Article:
Study: Refined Carbs Act Like Drugs, Also Delicious

Take a look at those cupcakes. Look at all that that sweet, sexy, chewy, buttery, melt-in-your-mouth goodness. You want one? You know you want one...

According to a new study, this is your brain on carbs. Yup, that's right, you've probably developed a genuine addiction to the high of refined carbohydrates. STEP AWAY from the cupcake. GET SOME HELP.

A recent, small-scale study out Tuesday implies that we're all like Courtney Love after a few trips to Dunkin' Donuts—because your brain responds to refined carbohydrates in a similar way it would to drugs.

First, the distinction between refined and unrefined carbs: refined carbs, such as muffins, cookies, white bread, white rice—and everything else good in this world—are made with more artificial ingredients than unrefined carbs (e.g. brown rice, beans, vegetables). The refined carb that pops up in most processed American food is corn syrup, a sweetener that acts as an alternative to sugar. (Not to be confused with high-fructose corn syrup, a common ingredient in fast food and soda, which has been linked to obesity, heart disease and all manner of bad things.)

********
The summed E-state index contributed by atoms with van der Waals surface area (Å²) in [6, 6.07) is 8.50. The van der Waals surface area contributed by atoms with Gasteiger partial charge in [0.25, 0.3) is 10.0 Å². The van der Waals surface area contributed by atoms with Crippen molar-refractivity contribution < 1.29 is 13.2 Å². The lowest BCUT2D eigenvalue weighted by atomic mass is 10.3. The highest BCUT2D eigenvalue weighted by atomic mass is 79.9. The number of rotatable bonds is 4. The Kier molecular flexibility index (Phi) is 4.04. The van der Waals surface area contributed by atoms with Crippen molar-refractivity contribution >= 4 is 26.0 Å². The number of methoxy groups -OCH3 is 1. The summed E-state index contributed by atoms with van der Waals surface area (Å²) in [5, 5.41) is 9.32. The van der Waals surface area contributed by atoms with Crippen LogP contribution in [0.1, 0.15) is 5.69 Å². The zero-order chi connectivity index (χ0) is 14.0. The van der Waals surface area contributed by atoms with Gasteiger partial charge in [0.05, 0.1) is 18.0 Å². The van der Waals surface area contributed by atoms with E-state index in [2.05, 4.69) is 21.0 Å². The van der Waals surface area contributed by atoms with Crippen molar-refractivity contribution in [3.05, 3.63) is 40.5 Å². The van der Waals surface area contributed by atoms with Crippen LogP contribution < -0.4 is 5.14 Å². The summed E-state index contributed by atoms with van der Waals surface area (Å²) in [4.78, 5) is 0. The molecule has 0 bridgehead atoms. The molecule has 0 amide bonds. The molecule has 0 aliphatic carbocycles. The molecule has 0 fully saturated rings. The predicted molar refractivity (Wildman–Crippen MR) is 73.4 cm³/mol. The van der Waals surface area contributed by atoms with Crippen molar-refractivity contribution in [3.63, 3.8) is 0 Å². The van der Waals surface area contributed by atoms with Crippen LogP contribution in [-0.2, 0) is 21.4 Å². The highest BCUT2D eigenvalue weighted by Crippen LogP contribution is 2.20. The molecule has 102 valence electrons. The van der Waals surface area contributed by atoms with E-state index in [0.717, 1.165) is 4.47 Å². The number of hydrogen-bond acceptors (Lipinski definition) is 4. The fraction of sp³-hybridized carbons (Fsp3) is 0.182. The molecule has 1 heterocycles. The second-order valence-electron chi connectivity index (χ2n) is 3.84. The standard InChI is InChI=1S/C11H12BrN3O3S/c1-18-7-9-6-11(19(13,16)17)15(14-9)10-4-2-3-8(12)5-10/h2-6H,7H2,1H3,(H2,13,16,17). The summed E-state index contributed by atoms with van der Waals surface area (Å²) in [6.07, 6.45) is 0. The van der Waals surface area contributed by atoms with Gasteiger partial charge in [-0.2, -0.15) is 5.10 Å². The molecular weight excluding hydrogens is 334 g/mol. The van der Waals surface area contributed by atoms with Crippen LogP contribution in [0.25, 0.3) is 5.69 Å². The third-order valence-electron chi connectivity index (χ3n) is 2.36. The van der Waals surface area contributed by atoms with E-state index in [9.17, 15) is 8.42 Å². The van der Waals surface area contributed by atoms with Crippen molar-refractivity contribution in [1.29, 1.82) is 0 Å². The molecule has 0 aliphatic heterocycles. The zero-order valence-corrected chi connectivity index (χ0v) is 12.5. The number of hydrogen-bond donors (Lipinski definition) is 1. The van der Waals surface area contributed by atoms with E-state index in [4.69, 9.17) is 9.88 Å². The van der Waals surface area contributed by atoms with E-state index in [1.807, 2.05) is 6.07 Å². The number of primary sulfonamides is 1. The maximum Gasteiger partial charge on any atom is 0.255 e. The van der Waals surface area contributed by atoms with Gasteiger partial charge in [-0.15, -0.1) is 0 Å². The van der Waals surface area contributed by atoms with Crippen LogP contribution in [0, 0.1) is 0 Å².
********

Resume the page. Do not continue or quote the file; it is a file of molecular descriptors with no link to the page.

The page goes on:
The body breaks down unrefined carbs at a slow, measured pace, which is good for blood sugar and general health: you stay full and sugar-stable, longer. Refined carbs, however, are quickly absorbed and done with, so your blood sugar spikes quickly ( producing a 'sugar high') and then falls again—so you're back being hungry.

The not-so extensive study, published last week in the American Journal Of Clinical Nutrition, involved 12 obese men drinking two identical-tasting drinks: one caused their blood sugar to spike rapidly, and one did not.

After getting all sugar-high, the men's brains showed increased activity in the addiction center: the rollercoaster experience of the drink had caused their brain to associate it with pleasure and reward. After the drop, they wanted more, felt hungrier, and started craving more of those sweet, sweet refined carbs. This mimics what happens to the brain after using drugs. (We expect a PSA entitled 'This Is Your Brain On Cupcakes' to come soon.)

"To put it simply," said chief researcher David Ludwig, "we didn't evolve to eat the low-fat Twinkie for breakfast."

But they will still be here after we're extinct.

Still, Fourth of July is coming up. It would be a shame not to have some ice cream...consider us your enablers.